AS – On Tuesday, the US Supreme Court heard a case that could impact the legal shield protecting social media firms. The case involves Google, who is being accused by the family of Nohemi Gonzalez of aiding and abetting the terrorist group who killed her in Paris in 2015 by recommending their videos to users.
Google argues that it is not liable and cites Section 230 of the Communications Decency Act, which protects internet companies from being held responsible for content posted by third parties on their platforms.
Justices expressed concern that a ruling against Google could lead to a deluge of litigation against tech companies, noting that the internet’s landscape has changed vastly since the law was enacted 27 years ago.
Justice Elena Kagan, who is a liberal member of the US Supreme Court, expressed her concerns over a world filled with lawsuits, saying, “Really anytime you have content, you also have these presentational and prioritisation choices that can be subject to suit.” During the court hearing, two other justices, conservative Samuel Alito and liberal Ketanji Brown Jackson, admitted being confused by the arguments made by counsel for the Gonzalez family.
Conservative Justice Brett Kavanaugh expressed concerns that limiting the legal shield for internet firms could cause significant damage to the digital economy. The family of Nohemi Gonzalez first sued Google in 2016, accusing the tech giant of violating federal anti-terrorism laws by recommending Islamic State videos to its users.
Two lower courts have previously ruled in Google’s favour, citing protection under Section 230 of the Communications Decency Act. The Supreme Court is expected to release a verdict on the case by the end of June.
Another similar case on whether Twitter aided terrorism by allowing the Islamic State to use its platform will be heard on Wednesday.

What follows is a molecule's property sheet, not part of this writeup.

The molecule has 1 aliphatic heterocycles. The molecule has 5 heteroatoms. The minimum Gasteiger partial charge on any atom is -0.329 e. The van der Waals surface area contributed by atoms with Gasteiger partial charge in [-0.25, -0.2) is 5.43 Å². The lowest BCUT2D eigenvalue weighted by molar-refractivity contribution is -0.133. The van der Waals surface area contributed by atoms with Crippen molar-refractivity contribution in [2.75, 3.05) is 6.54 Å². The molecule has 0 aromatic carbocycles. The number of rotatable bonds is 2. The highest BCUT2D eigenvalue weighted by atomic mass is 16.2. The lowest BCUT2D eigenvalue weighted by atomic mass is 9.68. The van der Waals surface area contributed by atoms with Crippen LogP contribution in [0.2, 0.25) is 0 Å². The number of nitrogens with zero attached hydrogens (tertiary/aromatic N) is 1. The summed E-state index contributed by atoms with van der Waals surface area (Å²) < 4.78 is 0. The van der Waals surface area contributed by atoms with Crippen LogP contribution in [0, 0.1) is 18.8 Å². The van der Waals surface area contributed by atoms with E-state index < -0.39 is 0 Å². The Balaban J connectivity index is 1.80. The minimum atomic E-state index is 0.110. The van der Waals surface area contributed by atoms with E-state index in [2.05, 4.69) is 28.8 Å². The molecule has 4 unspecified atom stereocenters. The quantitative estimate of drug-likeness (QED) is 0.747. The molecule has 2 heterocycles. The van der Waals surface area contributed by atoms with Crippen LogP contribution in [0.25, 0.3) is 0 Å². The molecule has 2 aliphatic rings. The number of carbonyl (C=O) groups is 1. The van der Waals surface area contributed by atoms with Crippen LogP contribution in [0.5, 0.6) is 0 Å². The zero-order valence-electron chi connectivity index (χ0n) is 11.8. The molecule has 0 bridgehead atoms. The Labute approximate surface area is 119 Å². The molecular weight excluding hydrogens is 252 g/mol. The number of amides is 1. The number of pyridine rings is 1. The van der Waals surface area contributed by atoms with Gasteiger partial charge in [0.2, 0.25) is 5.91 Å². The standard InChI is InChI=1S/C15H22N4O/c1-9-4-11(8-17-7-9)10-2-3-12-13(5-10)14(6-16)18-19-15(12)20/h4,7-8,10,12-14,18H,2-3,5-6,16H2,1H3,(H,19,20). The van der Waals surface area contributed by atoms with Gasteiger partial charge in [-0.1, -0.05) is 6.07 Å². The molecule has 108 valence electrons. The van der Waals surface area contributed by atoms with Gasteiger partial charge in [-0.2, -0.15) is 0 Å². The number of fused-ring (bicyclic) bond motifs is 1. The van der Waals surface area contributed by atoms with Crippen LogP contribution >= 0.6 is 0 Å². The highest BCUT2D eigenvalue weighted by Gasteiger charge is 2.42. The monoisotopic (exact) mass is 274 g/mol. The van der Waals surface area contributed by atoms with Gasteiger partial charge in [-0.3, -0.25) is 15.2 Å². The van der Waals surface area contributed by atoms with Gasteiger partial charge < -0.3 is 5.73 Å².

In a case that could reshape the internet, the US Supreme Court is hearing arguments between the family of Nohemi Gonzalez, who was killed in the Paris terror attacks in 2015, and YouTube owner Google.
The Gonzalez family accuses Google of aiding and abetting the terrorist group by recommending its videos to users. Google argues it is not liable, citing a decades-old law, Section 230 of the Communications Decency Act, which protects internet companies from being held responsible over content posted by third parties on their platforms.
The statute, Section 230 of the Communications Decency Act, permits internet companies to take down content that violates their rules. The current case before the Supreme Court is the first instance where the Court has been called upon to define the boundaries of Section 230 and decide whether platforms such as YouTube, Facebook, and Twitter have legal protection when their algorithms guide users towards certain information.
The justices expressed concern about opening the door to a deluge of litigation against tech companies and questioned whether a ruling to limit the legal shield for internet firms would crash the digital economy. Two lower courts have found in favor of Google, ruling the tech giant was protected under Section 230.
The Supreme Court is anticipated to make a ruling on the case before the end of June.